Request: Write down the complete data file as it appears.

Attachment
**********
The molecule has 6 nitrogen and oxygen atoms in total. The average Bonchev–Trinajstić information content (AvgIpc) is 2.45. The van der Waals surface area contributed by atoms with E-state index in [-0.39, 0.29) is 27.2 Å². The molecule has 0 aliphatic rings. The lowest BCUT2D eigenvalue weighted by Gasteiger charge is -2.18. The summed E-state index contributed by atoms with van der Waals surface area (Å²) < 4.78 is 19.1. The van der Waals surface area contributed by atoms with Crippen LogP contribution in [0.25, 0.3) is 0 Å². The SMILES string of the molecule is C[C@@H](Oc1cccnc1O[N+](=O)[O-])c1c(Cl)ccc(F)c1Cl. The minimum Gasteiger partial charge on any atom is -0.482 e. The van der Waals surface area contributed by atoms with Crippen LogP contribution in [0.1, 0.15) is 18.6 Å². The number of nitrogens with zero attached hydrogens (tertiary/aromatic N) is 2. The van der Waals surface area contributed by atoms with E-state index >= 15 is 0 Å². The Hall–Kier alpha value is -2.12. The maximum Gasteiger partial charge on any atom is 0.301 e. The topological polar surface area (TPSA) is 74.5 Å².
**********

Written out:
The molecule has 6 nitrogen and oxygen atoms in total. The average Bonchev–Trinajstić information content (AvgIpc) is 2.45. The van der Waals surface area contributed by atoms with E-state index in [-0.39, 0.29) is 27.2 Å². The molecule has 0 aliphatic rings. The lowest BCUT2D eigenvalue weighted by Gasteiger charge is -2.18. The summed E-state index contributed by atoms with van der Waals surface area (Å²) < 4.78 is 19.1. The van der Waals surface area contributed by atoms with Crippen LogP contribution in [0.25, 0.3) is 0 Å². The SMILES string of the molecule is C[C@@H](Oc1cccnc1O[N+](=O)[O-])c1c(Cl)ccc(F)c1Cl. The minimum Gasteiger partial charge on any atom is -0.482 e. The van der Waals surface area contributed by atoms with Crippen LogP contribution in [0.1, 0.15) is 18.6 Å². The number of nitrogens with zero attached hydrogens (tertiary/aromatic N) is 2. The van der Waals surface area contributed by atoms with E-state index >= 15 is 0 Å². The Hall–Kier alpha value is -2.12. The maximum Gasteiger partial charge on any atom is 0.301 e. The topological polar surface area (TPSA) is 74.5 Å².